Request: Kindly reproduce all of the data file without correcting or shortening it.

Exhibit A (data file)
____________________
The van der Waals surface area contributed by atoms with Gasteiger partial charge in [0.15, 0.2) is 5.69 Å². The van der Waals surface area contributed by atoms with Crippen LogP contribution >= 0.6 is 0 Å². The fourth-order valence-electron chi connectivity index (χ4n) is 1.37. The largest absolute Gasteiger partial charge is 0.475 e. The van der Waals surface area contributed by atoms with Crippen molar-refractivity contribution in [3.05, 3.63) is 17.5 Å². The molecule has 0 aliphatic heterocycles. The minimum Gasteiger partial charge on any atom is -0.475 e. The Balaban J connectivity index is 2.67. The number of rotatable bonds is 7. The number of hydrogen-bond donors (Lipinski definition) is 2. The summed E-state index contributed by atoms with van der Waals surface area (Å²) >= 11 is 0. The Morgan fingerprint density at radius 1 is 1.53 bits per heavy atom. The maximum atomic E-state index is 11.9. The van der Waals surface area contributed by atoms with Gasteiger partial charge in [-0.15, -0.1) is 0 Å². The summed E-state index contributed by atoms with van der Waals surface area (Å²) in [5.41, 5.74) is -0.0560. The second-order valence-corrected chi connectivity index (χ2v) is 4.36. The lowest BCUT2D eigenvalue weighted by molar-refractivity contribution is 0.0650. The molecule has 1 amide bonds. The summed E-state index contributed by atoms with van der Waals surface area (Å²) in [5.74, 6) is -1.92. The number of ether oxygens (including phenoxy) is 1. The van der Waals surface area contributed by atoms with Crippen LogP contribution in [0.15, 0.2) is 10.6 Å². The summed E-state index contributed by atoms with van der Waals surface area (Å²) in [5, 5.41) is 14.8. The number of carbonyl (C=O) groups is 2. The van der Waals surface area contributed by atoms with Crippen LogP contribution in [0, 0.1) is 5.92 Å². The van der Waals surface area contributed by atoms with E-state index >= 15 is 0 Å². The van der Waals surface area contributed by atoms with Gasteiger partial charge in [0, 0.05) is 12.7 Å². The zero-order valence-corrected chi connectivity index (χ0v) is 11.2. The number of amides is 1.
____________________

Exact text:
The van der Waals surface area contributed by atoms with Gasteiger partial charge in [0.15, 0.2) is 5.69 Å². The van der Waals surface area contributed by atoms with Crippen LogP contribution >= 0.6 is 0 Å². The fourth-order valence-electron chi connectivity index (χ4n) is 1.37. The largest absolute Gasteiger partial charge is 0.475 e. The van der Waals surface area contributed by atoms with Crippen molar-refractivity contribution in [3.05, 3.63) is 17.5 Å². The molecule has 0 aliphatic heterocycles. The minimum Gasteiger partial charge on any atom is -0.475 e. The Balaban J connectivity index is 2.67. The number of rotatable bonds is 7. The number of hydrogen-bond donors (Lipinski definition) is 2. The summed E-state index contributed by atoms with van der Waals surface area (Å²) >= 11 is 0. The Morgan fingerprint density at radius 1 is 1.53 bits per heavy atom. The maximum atomic E-state index is 11.9. The van der Waals surface area contributed by atoms with Gasteiger partial charge in [-0.15, -0.1) is 0 Å². The summed E-state index contributed by atoms with van der Waals surface area (Å²) in [5.41, 5.74) is -0.0560. The second-order valence-corrected chi connectivity index (χ2v) is 4.36. The lowest BCUT2D eigenvalue weighted by molar-refractivity contribution is 0.0650. The molecule has 1 amide bonds. The summed E-state index contributed by atoms with van der Waals surface area (Å²) in [5.74, 6) is -1.92. The number of ether oxygens (including phenoxy) is 1. The van der Waals surface area contributed by atoms with Crippen LogP contribution in [0.15, 0.2) is 10.6 Å². The summed E-state index contributed by atoms with van der Waals surface area (Å²) in [5, 5.41) is 14.8. The number of carbonyl (C=O) groups is 2. The van der Waals surface area contributed by atoms with Crippen LogP contribution in [0, 0.1) is 5.92 Å². The van der Waals surface area contributed by atoms with E-state index >= 15 is 0 Å². The van der Waals surface area contributed by atoms with Gasteiger partial charge in [0, 0.05) is 12.7 Å². The zero-order valence-corrected chi connectivity index (χ0v) is 11.2. The number of amides is 1.